Chiwetel Ejiofor is quickly becoming one of the most reliable actors in the movie business with a string of impressive roles, from his Oscar-nominated performance in 2013’s “12 Years A Slave,” to, earlier this year, playing the NASA mission director who has to get Matt Damon home in “The Martian.”
In theatres this weekend, we’ll see Ejiofor opposite Julia Roberts and Nicole Kidman in the thriller “Secret in Their Eyes.” A remake of the 2009 Argentine movie that won an Oscar for Best Foreign Film in 2010, it stars Ejiofor as Ray, a former FBI investigator who returns to the Bureau after tracking down the man who killed the daughter of his partner (Roberts) 13 years earlier. Ejiofor and Roberts give intense performances playing two people who are obsessed with the past and go to extreme lengths to find “justice.”
Business Insider chatted with Ejiofor while he took a break from shooting the next Marvel movie, “Doctor Strange,” to talk about his role in “Secret in Their Eyes” and the challenge of staying away from the “rabbit hole” while acting in a movie like this.
BI: You’re in the midst of playing Baron Mordo, the villain in the upcoming “Doctor Strange,” right?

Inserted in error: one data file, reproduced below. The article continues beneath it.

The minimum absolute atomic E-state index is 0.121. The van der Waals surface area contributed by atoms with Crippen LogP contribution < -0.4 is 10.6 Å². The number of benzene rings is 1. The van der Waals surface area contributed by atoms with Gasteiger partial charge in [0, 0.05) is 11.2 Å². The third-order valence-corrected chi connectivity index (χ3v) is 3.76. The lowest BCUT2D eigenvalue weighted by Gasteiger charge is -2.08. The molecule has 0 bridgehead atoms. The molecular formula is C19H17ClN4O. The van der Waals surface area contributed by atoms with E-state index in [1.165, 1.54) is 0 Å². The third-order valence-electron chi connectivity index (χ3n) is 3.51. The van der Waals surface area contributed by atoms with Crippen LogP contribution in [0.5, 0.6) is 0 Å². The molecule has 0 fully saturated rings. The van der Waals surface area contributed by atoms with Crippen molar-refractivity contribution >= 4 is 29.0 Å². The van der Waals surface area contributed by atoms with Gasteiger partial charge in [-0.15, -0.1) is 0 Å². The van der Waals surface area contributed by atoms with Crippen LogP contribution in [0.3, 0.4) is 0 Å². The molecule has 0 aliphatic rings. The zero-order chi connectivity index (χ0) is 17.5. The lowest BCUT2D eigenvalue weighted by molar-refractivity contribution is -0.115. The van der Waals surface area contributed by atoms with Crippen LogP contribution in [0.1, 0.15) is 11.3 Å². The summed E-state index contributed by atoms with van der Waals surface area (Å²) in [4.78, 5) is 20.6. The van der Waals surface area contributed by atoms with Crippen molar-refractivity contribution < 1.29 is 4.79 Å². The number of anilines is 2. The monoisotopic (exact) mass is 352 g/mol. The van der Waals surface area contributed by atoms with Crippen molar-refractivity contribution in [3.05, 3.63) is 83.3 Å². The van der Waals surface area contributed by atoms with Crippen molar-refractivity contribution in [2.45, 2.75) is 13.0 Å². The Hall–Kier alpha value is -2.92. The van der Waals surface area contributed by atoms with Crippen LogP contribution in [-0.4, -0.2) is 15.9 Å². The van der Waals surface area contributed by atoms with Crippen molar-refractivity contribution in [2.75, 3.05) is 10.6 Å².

Ejiofor: We have begun, yeah.
BI: Pictures of you in costume have hit the internet.
Ejiofor: Yeah, cool.
BI: It looks like a comfortable costume.
Ejiofor: Yeah. I think it’s all right. [Laughs.]
BI: Well, “Secret In Their Eyes” is a very different project. What drew you to it?
Ejiofor: I had some initial conversations with [director] Billy Ray and I was just kind of fascinated by it. There’s a lot of different things happening in the story and I just felt like the two time periods that it takes place in, 2001 and the present day, and seeing what happens to this guy in the time that we don’t see him, having this obsessive quality, this intensity to his life, that was something that I was really engaged in. I was very excited when I spoke to Billy Ray about it. And an amazing cast, Julia and Nicole.
BI: Were either of them attached when you were talking to Billy Ray?
Ejiofor: I don’t think so. I think that all happened after that. Which was amazing.
BI: Did you watch the original movie?
Ejiofor: I didn’t when we were shooting or before, but I have since. I wanted to approach it cleanly, but I always felt there was room to do another version of it. Do a more American version of it. I think the original is great, bit it’s a different kind of film. Definitely culturally.
BI: The way you play the Ray character, I saw a lot of Denzel Washington in it. You’ve worked with him in two films, “Inside Man” and “American Gangster.” Did you think of him when doing this role?
Ejiofor: Interesting. I wasn’t thinking of him actually. [Laughs.] I love Denzel. I loved working with him.
BI: There are parts when you’re controlled and then you explode with emotion and rage, which he tends to do in some roles.
Ejiofor: I suppose in some of the stuff he’s done, there’s an obsessional quality, and Ray definitely has that. His mind is always ticking, but it’s cool that you thought that.
BI: The subject matter is so dark. Did you have to think back to difficult moments in your life to play this role?